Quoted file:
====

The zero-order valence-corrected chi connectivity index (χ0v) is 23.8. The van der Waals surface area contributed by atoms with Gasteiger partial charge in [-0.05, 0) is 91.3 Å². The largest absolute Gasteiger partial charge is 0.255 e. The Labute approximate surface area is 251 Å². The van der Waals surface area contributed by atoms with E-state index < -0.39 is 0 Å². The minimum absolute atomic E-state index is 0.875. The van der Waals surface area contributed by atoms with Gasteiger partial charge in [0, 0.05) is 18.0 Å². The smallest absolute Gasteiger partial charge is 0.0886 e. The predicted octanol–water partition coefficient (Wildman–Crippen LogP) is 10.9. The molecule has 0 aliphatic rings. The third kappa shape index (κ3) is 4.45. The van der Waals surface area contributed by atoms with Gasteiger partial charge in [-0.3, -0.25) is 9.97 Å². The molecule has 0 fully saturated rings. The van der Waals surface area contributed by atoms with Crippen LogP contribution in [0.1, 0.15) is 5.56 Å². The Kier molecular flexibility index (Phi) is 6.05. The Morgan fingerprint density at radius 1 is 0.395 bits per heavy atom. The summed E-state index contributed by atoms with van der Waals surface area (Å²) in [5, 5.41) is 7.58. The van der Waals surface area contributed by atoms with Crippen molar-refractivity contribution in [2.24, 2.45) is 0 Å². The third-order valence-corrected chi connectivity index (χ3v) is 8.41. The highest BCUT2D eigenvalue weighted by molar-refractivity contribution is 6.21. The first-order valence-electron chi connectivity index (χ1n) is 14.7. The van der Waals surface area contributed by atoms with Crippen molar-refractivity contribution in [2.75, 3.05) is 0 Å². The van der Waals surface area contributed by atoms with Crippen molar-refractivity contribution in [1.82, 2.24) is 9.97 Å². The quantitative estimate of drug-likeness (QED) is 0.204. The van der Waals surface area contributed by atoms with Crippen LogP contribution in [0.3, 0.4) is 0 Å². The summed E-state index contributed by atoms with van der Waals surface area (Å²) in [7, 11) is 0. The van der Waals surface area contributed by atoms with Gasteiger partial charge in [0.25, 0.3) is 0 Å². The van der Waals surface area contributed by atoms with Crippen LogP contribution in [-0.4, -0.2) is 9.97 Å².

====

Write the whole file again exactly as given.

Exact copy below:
The zero-order valence-corrected chi connectivity index (χ0v) is 23.8. The van der Waals surface area contributed by atoms with Gasteiger partial charge in [-0.05, 0) is 91.3 Å². The largest absolute Gasteiger partial charge is 0.255 e. The Labute approximate surface area is 251 Å². The van der Waals surface area contributed by atoms with E-state index < -0.39 is 0 Å². The minimum absolute atomic E-state index is 0.875. The van der Waals surface area contributed by atoms with Gasteiger partial charge in [0, 0.05) is 18.0 Å². The smallest absolute Gasteiger partial charge is 0.0886 e. The predicted octanol–water partition coefficient (Wildman–Crippen LogP) is 10.9. The molecule has 0 aliphatic rings. The third kappa shape index (κ3) is 4.45. The van der Waals surface area contributed by atoms with Gasteiger partial charge in [-0.3, -0.25) is 9.97 Å². The molecule has 0 fully saturated rings. The van der Waals surface area contributed by atoms with Crippen LogP contribution in [0.1, 0.15) is 5.56 Å². The Kier molecular flexibility index (Phi) is 6.05. The Morgan fingerprint density at radius 1 is 0.395 bits per heavy atom. The summed E-state index contributed by atoms with van der Waals surface area (Å²) in [5, 5.41) is 7.58. The van der Waals surface area contributed by atoms with Crippen molar-refractivity contribution in [2.24, 2.45) is 0 Å². The third-order valence-corrected chi connectivity index (χ3v) is 8.41. The highest BCUT2D eigenvalue weighted by molar-refractivity contribution is 6.21. The first-order valence-electron chi connectivity index (χ1n) is 14.7. The van der Waals surface area contributed by atoms with Crippen molar-refractivity contribution in [2.75, 3.05) is 0 Å². The van der Waals surface area contributed by atoms with Crippen molar-refractivity contribution in [1.82, 2.24) is 9.97 Å². The quantitative estimate of drug-likeness (QED) is 0.204. The van der Waals surface area contributed by atoms with Crippen LogP contribution in [0.3, 0.4) is 0 Å². The summed E-state index contributed by atoms with van der Waals surface area (Å²) in [7, 11) is 0. The van der Waals surface area contributed by atoms with Gasteiger partial charge in [0.25, 0.3) is 0 Å². The van der Waals surface area contributed by atoms with Crippen LogP contribution in [-0.4, -0.2) is 9.97 Å².